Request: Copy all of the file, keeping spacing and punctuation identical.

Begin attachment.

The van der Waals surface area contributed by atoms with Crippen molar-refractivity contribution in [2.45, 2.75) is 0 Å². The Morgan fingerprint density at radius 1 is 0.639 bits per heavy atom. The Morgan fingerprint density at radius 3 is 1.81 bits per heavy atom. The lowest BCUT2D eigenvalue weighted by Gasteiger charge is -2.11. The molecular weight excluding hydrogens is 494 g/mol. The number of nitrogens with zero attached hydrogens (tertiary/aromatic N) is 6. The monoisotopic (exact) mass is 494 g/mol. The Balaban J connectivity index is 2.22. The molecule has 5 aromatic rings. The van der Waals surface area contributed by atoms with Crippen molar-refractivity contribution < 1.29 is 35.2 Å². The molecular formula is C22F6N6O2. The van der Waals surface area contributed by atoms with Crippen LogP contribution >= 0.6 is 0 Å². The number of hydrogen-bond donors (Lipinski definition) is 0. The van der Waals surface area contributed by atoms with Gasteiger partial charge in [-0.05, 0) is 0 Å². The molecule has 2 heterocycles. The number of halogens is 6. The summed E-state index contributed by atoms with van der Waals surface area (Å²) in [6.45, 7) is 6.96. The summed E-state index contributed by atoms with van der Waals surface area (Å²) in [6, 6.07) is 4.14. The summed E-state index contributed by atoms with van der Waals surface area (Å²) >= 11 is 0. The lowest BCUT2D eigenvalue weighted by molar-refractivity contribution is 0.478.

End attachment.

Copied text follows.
The van der Waals surface area contributed by atoms with Crippen molar-refractivity contribution in [2.45, 2.75) is 0 Å². The Morgan fingerprint density at radius 1 is 0.639 bits per heavy atom. The Morgan fingerprint density at radius 3 is 1.81 bits per heavy atom. The lowest BCUT2D eigenvalue weighted by Gasteiger charge is -2.11. The molecular weight excluding hydrogens is 494 g/mol. The number of nitrogens with zero attached hydrogens (tertiary/aromatic N) is 6. The monoisotopic (exact) mass is 494 g/mol. The Balaban J connectivity index is 2.22. The molecule has 5 aromatic rings. The van der Waals surface area contributed by atoms with Crippen molar-refractivity contribution < 1.29 is 35.2 Å². The molecular formula is C22F6N6O2. The van der Waals surface area contributed by atoms with Crippen LogP contribution >= 0.6 is 0 Å². The number of hydrogen-bond donors (Lipinski definition) is 0. The van der Waals surface area contributed by atoms with Gasteiger partial charge in [-0.05, 0) is 0 Å². The molecule has 2 heterocycles. The number of halogens is 6. The summed E-state index contributed by atoms with van der Waals surface area (Å²) in [6.45, 7) is 6.96. The summed E-state index contributed by atoms with van der Waals surface area (Å²) in [6, 6.07) is 4.14. The summed E-state index contributed by atoms with van der Waals surface area (Å²) >= 11 is 0. The lowest BCUT2D eigenvalue weighted by molar-refractivity contribution is 0.478.